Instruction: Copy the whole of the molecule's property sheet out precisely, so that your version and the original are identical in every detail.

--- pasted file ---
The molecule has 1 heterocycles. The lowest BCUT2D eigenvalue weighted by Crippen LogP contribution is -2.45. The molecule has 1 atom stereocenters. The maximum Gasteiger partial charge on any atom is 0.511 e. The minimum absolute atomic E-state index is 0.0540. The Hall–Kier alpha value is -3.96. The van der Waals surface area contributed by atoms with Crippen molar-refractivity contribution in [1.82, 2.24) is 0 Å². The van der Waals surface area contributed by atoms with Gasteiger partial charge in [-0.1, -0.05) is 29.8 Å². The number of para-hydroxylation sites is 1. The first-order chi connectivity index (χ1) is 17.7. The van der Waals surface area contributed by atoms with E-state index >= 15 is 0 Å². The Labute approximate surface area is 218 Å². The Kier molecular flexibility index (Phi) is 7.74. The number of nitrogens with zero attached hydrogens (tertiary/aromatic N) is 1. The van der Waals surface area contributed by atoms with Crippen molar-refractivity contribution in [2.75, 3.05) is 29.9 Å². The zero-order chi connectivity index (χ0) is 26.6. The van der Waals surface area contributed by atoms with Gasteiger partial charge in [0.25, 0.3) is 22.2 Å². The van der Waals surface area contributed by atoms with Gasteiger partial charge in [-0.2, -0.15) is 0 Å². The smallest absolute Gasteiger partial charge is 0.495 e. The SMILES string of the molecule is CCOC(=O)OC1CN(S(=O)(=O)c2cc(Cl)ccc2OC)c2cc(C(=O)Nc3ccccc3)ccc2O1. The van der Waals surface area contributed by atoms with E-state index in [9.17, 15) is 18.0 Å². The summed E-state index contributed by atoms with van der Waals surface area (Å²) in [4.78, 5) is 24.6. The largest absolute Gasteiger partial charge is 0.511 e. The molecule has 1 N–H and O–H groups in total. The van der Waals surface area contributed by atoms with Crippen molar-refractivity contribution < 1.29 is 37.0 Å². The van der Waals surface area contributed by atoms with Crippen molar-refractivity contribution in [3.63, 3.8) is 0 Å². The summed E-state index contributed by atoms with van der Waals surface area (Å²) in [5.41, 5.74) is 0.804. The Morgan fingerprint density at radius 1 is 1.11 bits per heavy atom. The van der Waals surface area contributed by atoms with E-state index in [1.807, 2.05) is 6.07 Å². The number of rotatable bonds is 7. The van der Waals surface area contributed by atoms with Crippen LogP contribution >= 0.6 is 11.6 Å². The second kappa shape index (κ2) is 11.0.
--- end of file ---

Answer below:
The molecule has 1 heterocycles. The lowest BCUT2D eigenvalue weighted by Crippen LogP contribution is -2.45. The molecule has 1 atom stereocenters. The maximum Gasteiger partial charge on any atom is 0.511 e. The minimum absolute atomic E-state index is 0.0540. The Hall–Kier alpha value is -3.96. The van der Waals surface area contributed by atoms with Crippen molar-refractivity contribution in [1.82, 2.24) is 0 Å². The van der Waals surface area contributed by atoms with Gasteiger partial charge in [-0.1, -0.05) is 29.8 Å². The number of para-hydroxylation sites is 1. The first-order chi connectivity index (χ1) is 17.7. The van der Waals surface area contributed by atoms with E-state index >= 15 is 0 Å². The Labute approximate surface area is 218 Å². The Kier molecular flexibility index (Phi) is 7.74. The number of nitrogens with zero attached hydrogens (tertiary/aromatic N) is 1. The van der Waals surface area contributed by atoms with Crippen molar-refractivity contribution in [2.75, 3.05) is 29.9 Å². The zero-order chi connectivity index (χ0) is 26.6. The van der Waals surface area contributed by atoms with Gasteiger partial charge in [0.25, 0.3) is 22.2 Å². The van der Waals surface area contributed by atoms with Gasteiger partial charge in [-0.2, -0.15) is 0 Å². The smallest absolute Gasteiger partial charge is 0.495 e. The SMILES string of the molecule is CCOC(=O)OC1CN(S(=O)(=O)c2cc(Cl)ccc2OC)c2cc(C(=O)Nc3ccccc3)ccc2O1. The van der Waals surface area contributed by atoms with E-state index in [9.17, 15) is 18.0 Å². The summed E-state index contributed by atoms with van der Waals surface area (Å²) in [4.78, 5) is 24.6. The largest absolute Gasteiger partial charge is 0.511 e. The molecule has 1 N–H and O–H groups in total. The van der Waals surface area contributed by atoms with Crippen molar-refractivity contribution < 1.29 is 37.0 Å². The van der Waals surface area contributed by atoms with Crippen molar-refractivity contribution in [3.63, 3.8) is 0 Å². The summed E-state index contributed by atoms with van der Waals surface area (Å²) in [5.41, 5.74) is 0.804. The Morgan fingerprint density at radius 1 is 1.11 bits per heavy atom. The van der Waals surface area contributed by atoms with E-state index in [1.807, 2.05) is 6.07 Å². The number of rotatable bonds is 7. The van der Waals surface area contributed by atoms with Crippen LogP contribution >= 0.6 is 11.6 Å². The second kappa shape index (κ2) is 11.0.